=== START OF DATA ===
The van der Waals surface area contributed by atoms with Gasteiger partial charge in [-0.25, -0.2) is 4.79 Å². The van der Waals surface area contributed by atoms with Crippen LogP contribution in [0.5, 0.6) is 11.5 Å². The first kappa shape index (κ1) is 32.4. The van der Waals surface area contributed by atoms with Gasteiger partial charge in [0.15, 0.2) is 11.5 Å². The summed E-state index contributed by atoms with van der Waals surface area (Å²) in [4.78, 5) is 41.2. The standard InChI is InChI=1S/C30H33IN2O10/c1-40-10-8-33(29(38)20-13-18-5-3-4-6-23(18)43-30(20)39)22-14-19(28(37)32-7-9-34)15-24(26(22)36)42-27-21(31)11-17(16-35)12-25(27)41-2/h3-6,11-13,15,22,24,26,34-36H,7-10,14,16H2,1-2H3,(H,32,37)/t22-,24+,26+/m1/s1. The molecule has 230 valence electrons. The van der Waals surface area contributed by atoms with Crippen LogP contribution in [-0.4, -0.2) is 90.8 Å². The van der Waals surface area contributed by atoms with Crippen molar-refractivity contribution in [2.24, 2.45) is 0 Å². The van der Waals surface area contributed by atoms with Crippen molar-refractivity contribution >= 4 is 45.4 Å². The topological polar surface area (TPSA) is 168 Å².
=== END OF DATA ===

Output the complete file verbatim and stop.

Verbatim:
The van der Waals surface area contributed by atoms with Gasteiger partial charge in [-0.25, -0.2) is 4.79 Å². The van der Waals surface area contributed by atoms with Crippen LogP contribution in [0.5, 0.6) is 11.5 Å². The first kappa shape index (κ1) is 32.4. The van der Waals surface area contributed by atoms with Gasteiger partial charge in [0.15, 0.2) is 11.5 Å². The summed E-state index contributed by atoms with van der Waals surface area (Å²) in [4.78, 5) is 41.2. The standard InChI is InChI=1S/C30H33IN2O10/c1-40-10-8-33(29(38)20-13-18-5-3-4-6-23(18)43-30(20)39)22-14-19(28(37)32-7-9-34)15-24(26(22)36)42-27-21(31)11-17(16-35)12-25(27)41-2/h3-6,11-13,15,22,24,26,34-36H,7-10,14,16H2,1-2H3,(H,32,37)/t22-,24+,26+/m1/s1. The molecule has 230 valence electrons. The van der Waals surface area contributed by atoms with Crippen LogP contribution in [-0.4, -0.2) is 90.8 Å². The van der Waals surface area contributed by atoms with Crippen molar-refractivity contribution in [2.24, 2.45) is 0 Å². The van der Waals surface area contributed by atoms with Crippen molar-refractivity contribution >= 4 is 45.4 Å². The topological polar surface area (TPSA) is 168 Å².